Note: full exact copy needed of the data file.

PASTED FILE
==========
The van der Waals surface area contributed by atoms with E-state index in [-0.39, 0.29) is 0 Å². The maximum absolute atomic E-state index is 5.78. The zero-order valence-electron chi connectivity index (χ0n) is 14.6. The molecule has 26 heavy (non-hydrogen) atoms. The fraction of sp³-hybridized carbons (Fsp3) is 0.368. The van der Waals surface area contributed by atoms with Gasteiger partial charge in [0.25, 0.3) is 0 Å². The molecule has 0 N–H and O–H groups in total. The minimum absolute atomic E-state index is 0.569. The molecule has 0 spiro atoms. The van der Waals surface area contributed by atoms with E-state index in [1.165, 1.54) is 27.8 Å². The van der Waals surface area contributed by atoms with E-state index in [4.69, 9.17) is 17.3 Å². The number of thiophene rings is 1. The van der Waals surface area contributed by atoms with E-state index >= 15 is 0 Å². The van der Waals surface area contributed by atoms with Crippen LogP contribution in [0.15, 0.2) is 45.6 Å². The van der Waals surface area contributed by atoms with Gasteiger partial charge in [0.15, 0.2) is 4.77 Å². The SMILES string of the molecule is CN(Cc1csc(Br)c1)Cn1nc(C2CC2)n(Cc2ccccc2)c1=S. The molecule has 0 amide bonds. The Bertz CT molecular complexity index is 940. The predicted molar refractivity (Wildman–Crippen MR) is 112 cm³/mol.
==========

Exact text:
The van der Waals surface area contributed by atoms with E-state index in [-0.39, 0.29) is 0 Å². The maximum absolute atomic E-state index is 5.78. The zero-order valence-electron chi connectivity index (χ0n) is 14.6. The molecule has 26 heavy (non-hydrogen) atoms. The fraction of sp³-hybridized carbons (Fsp3) is 0.368. The van der Waals surface area contributed by atoms with Gasteiger partial charge in [0.25, 0.3) is 0 Å². The molecule has 0 N–H and O–H groups in total. The minimum absolute atomic E-state index is 0.569. The molecule has 0 spiro atoms. The van der Waals surface area contributed by atoms with E-state index in [1.165, 1.54) is 27.8 Å². The van der Waals surface area contributed by atoms with E-state index in [4.69, 9.17) is 17.3 Å². The number of thiophene rings is 1. The van der Waals surface area contributed by atoms with E-state index >= 15 is 0 Å². The van der Waals surface area contributed by atoms with Crippen LogP contribution in [0.15, 0.2) is 45.6 Å². The van der Waals surface area contributed by atoms with Gasteiger partial charge in [0.15, 0.2) is 4.77 Å². The SMILES string of the molecule is CN(Cc1csc(Br)c1)Cn1nc(C2CC2)n(Cc2ccccc2)c1=S. The molecule has 0 amide bonds. The Bertz CT molecular complexity index is 940. The predicted molar refractivity (Wildman–Crippen MR) is 112 cm³/mol.